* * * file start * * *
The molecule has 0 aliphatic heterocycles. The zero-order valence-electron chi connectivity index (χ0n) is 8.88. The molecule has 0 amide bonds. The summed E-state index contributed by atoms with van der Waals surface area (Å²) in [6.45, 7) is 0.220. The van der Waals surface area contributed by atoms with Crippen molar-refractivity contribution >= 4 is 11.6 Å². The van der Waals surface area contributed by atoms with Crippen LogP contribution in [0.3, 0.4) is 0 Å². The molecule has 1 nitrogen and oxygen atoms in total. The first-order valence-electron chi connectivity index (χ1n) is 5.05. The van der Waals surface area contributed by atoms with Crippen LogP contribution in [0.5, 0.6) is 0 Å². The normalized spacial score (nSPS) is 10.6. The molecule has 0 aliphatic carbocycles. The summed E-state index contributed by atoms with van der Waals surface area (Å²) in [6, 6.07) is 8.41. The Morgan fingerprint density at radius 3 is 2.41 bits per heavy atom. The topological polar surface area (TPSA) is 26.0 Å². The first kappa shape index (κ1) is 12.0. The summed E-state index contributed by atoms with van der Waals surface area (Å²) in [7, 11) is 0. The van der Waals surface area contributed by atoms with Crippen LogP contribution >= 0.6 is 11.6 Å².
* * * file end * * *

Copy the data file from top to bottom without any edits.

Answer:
The molecule has 0 aliphatic heterocycles. The zero-order valence-electron chi connectivity index (χ0n) is 8.88. The molecule has 0 amide bonds. The summed E-state index contributed by atoms with van der Waals surface area (Å²) in [6.45, 7) is 0.220. The van der Waals surface area contributed by atoms with Crippen molar-refractivity contribution >= 4 is 11.6 Å². The van der Waals surface area contributed by atoms with Crippen LogP contribution in [0.3, 0.4) is 0 Å². The molecule has 1 nitrogen and oxygen atoms in total. The first-order valence-electron chi connectivity index (χ1n) is 5.05. The van der Waals surface area contributed by atoms with Crippen LogP contribution in [0.5, 0.6) is 0 Å². The normalized spacial score (nSPS) is 10.6. The molecule has 0 aliphatic carbocycles. The summed E-state index contributed by atoms with van der Waals surface area (Å²) in [6, 6.07) is 8.41. The Morgan fingerprint density at radius 3 is 2.41 bits per heavy atom. The topological polar surface area (TPSA) is 26.0 Å². The first kappa shape index (κ1) is 12.0. The summed E-state index contributed by atoms with van der Waals surface area (Å²) in [7, 11) is 0. The van der Waals surface area contributed by atoms with Crippen LogP contribution >= 0.6 is 11.6 Å².